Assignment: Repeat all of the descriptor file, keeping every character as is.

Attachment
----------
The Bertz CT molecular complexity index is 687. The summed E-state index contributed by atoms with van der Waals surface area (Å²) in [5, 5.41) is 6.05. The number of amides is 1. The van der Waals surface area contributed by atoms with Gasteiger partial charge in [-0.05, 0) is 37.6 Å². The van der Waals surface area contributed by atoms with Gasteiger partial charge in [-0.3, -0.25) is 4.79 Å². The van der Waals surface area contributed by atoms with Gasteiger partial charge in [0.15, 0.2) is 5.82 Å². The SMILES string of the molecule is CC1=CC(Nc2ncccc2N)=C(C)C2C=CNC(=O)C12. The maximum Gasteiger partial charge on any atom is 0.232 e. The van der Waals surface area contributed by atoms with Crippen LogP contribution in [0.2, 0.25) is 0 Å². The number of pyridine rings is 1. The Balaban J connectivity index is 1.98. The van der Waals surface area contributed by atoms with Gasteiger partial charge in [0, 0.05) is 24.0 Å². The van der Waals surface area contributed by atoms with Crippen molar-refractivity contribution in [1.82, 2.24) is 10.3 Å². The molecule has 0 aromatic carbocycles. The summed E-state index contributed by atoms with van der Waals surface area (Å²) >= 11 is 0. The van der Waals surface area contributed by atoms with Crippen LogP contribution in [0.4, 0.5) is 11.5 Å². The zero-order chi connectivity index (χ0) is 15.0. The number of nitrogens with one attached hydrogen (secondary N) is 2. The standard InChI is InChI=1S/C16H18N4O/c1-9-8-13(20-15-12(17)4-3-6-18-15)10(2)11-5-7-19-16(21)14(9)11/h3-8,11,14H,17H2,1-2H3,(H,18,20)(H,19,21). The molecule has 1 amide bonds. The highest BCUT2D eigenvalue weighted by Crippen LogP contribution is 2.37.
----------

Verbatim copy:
The Bertz CT molecular complexity index is 687. The summed E-state index contributed by atoms with van der Waals surface area (Å²) in [5, 5.41) is 6.05. The number of amides is 1. The van der Waals surface area contributed by atoms with Gasteiger partial charge in [-0.05, 0) is 37.6 Å². The van der Waals surface area contributed by atoms with Gasteiger partial charge in [-0.3, -0.25) is 4.79 Å². The van der Waals surface area contributed by atoms with Gasteiger partial charge in [0.15, 0.2) is 5.82 Å². The SMILES string of the molecule is CC1=CC(Nc2ncccc2N)=C(C)C2C=CNC(=O)C12. The maximum Gasteiger partial charge on any atom is 0.232 e. The van der Waals surface area contributed by atoms with Crippen LogP contribution in [0.2, 0.25) is 0 Å². The number of pyridine rings is 1. The Balaban J connectivity index is 1.98. The van der Waals surface area contributed by atoms with Gasteiger partial charge in [0, 0.05) is 24.0 Å². The van der Waals surface area contributed by atoms with Crippen molar-refractivity contribution in [1.82, 2.24) is 10.3 Å². The molecule has 0 aromatic carbocycles. The summed E-state index contributed by atoms with van der Waals surface area (Å²) >= 11 is 0. The van der Waals surface area contributed by atoms with Crippen LogP contribution in [0.4, 0.5) is 11.5 Å². The zero-order chi connectivity index (χ0) is 15.0. The number of nitrogens with one attached hydrogen (secondary N) is 2. The standard InChI is InChI=1S/C16H18N4O/c1-9-8-13(20-15-12(17)4-3-6-18-15)10(2)11-5-7-19-16(21)14(9)11/h3-8,11,14H,17H2,1-2H3,(H,18,20)(H,19,21). The molecule has 1 amide bonds. The highest BCUT2D eigenvalue weighted by Crippen LogP contribution is 2.37.